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Definition of “automatic” - English Dictionary

"automatic" in American English

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automaticadjective

 us   /ˌɔ·t̬əˈmæt̬·ɪk/
  • automatic adjective (INDEPENDENT)

able to ​operateindependently of ​humancontrol: The ​car has a five-speed automatic ​transmission.
  • automatic adjective (NOT CONSCIOUS)

(of an ​action) done without ​thinking about it: Soon enough, taking her ​pill every ​morningbecame automatic.
  • automatic adjective (CERTAIN)

happeningaccording to ​rules that are ​certain to be ​followed, and ​therefore not ​needing a ​decision: Citizenship is automatic for ​childrenborn in the US. People on ​SocialSecurity get automatic cost-of-living ​increases each ​year.
(Definition of automatic from the Cambridge Academic Content Dictionary © Cambridge University Press)







"automatic" in British English

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automaticadjective

uk   /ˌɔː.təˈmæt.ɪk/  us   /ˌɑː.t̬əˈmæt̬.ɪk/
  • automatic adjective (INDEPENDENT)

B2 An automatic ​machine or ​device is ​able to ​operateindependently of ​humancontrol: automatic ​doors an automatic ​rifle automatic ​focus on a ​camera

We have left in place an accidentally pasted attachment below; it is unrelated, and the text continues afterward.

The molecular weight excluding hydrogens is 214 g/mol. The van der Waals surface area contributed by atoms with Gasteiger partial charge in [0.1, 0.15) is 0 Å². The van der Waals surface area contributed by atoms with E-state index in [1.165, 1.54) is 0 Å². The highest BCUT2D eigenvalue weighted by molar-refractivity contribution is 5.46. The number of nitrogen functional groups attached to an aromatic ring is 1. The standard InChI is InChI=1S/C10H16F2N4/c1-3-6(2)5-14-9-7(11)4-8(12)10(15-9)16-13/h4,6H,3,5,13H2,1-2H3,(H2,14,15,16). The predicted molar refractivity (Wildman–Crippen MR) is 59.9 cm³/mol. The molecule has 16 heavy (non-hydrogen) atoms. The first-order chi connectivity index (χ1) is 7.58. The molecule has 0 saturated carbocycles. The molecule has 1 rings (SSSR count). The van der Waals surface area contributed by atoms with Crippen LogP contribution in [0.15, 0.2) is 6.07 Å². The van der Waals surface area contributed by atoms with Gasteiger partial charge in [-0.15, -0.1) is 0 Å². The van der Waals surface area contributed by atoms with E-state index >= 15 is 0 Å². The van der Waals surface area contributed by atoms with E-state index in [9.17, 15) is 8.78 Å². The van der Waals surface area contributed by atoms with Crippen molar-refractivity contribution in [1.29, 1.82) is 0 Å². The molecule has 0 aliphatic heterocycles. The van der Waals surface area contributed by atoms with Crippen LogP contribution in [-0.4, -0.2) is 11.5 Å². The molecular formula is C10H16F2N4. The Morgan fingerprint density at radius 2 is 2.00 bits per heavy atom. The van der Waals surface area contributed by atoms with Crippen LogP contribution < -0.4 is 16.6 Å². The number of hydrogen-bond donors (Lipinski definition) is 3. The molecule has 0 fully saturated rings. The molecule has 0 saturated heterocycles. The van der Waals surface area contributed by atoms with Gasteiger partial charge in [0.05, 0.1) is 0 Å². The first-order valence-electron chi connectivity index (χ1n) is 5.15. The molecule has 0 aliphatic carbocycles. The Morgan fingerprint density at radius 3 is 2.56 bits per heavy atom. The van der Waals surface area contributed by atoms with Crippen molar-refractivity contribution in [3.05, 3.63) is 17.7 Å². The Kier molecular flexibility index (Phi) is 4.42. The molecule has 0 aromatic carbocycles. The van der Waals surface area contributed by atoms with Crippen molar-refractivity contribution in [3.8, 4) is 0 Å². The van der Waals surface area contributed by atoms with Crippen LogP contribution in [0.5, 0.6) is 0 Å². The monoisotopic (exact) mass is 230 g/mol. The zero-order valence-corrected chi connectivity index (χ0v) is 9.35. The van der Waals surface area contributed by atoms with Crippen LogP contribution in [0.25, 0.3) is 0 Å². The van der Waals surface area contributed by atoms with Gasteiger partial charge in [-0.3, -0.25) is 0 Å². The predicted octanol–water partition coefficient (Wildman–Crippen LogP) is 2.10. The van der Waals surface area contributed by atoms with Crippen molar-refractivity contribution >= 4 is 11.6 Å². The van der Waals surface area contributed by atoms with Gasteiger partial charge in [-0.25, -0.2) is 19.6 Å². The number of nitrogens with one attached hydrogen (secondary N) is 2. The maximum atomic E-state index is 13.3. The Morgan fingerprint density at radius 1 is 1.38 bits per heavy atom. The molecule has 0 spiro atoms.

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automaticnoun [C]

uk   /ˌɔː.təˈmæt.ɪk/  us   /ˌɑː.t̬əˈmæt̬.ɪk/
(Definition of automatic from the Cambridge Advanced Learners Dictionary & Thesaurus © Cambridge University Press)

"automatic" in Business English

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automaticadjective

uk   us   /ˌɔːtəˈmætɪk/
an automatic ​machine, ​process, or ​system is able to ​operate, complete a ​task, or ​move by itself without being ​controlled by a ​person: Tick the 'automatic ​update' ​box and the ​date and ​time will be ​updated for you. automatic ​sliding doors automatic ​payment/​transfer/​withdrawal
happening as a usual ​result, without the need for ​extrapermission, ​approval, ​proof, etc.: EU nationals have the automatic ​right to ​apply for ​jobs in other countries within the ​European Union.
(Definition of automatic from the Cambridge Business English Dictionary © Cambridge University Press)
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“automatic” in Business English

There, their and they’re – which one should you use?
There, their and they’re – which one should you use?
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April 27, 2016
by Liz Walter If you are a learner of English and you are confused about the words there, their and they’re, let me reassure you: many, many people with English as their first language share your problem! You only have to take a look at the ‘comments’ sections on the website of, for example, a popular

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